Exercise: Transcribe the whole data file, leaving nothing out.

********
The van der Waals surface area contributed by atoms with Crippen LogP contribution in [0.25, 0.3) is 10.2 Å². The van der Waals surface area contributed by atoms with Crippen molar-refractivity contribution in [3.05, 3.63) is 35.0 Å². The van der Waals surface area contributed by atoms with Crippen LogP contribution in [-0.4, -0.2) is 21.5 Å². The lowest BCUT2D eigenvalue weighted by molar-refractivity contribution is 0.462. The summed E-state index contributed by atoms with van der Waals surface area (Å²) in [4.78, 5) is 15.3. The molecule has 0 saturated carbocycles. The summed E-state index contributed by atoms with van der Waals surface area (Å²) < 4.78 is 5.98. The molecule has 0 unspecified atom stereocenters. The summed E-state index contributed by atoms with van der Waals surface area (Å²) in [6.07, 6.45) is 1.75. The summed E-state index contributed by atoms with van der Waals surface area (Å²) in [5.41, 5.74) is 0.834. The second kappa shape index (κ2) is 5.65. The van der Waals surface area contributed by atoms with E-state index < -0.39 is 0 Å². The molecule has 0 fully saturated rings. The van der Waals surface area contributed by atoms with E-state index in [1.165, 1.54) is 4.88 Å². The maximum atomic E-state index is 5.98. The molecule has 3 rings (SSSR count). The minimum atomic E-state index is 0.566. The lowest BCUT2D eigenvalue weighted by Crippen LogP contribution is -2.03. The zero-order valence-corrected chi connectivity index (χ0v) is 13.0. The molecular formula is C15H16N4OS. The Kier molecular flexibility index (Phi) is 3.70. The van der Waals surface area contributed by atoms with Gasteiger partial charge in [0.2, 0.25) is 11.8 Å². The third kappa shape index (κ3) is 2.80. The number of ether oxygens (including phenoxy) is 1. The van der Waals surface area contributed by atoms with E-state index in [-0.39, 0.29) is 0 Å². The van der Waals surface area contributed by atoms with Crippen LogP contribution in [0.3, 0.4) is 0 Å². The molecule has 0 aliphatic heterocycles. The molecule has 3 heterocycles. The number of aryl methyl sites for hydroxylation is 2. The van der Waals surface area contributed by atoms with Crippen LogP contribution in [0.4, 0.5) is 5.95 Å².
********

The van der Waals surface area contributed by atoms with Crippen LogP contribution in [0.25, 0.3) is 10.2 Å². The van der Waals surface area contributed by atoms with Crippen molar-refractivity contribution in [3.05, 3.63) is 35.0 Å². The van der Waals surface area contributed by atoms with Crippen LogP contribution in [-0.4, -0.2) is 21.5 Å². The lowest BCUT2D eigenvalue weighted by molar-refractivity contribution is 0.462. The summed E-state index contributed by atoms with van der Waals surface area (Å²) in [4.78, 5) is 15.3. The molecule has 0 saturated carbocycles. The summed E-state index contributed by atoms with van der Waals surface area (Å²) < 4.78 is 5.98. The molecule has 0 unspecified atom stereocenters. The summed E-state index contributed by atoms with van der Waals surface area (Å²) in [6.07, 6.45) is 1.75. The summed E-state index contributed by atoms with van der Waals surface area (Å²) in [5.41, 5.74) is 0.834. The second kappa shape index (κ2) is 5.65. The van der Waals surface area contributed by atoms with E-state index < -0.39 is 0 Å². The molecule has 0 fully saturated rings. The van der Waals surface area contributed by atoms with E-state index in [1.165, 1.54) is 4.88 Å². The maximum atomic E-state index is 5.98. The molecule has 3 rings (SSSR count). The minimum atomic E-state index is 0.566. The lowest BCUT2D eigenvalue weighted by Crippen LogP contribution is -2.03. The zero-order valence-corrected chi connectivity index (χ0v) is 13.0. The molecular formula is C15H16N4OS. The Kier molecular flexibility index (Phi) is 3.70. The van der Waals surface area contributed by atoms with Gasteiger partial charge in [0.2, 0.25) is 11.8 Å². The third kappa shape index (κ3) is 2.80. The number of ether oxygens (including phenoxy) is 1. The van der Waals surface area contributed by atoms with E-state index in [-0.39, 0.29) is 0 Å². The van der Waals surface area contributed by atoms with Crippen LogP contribution in [0.3, 0.4) is 0 Å². The molecule has 0 aliphatic heterocycles. The molecule has 3 heterocycles. The number of aryl methyl sites for hydroxylation is 2. The van der Waals surface area contributed by atoms with Crippen LogP contribution in [0.4, 0.5) is 5.95 Å².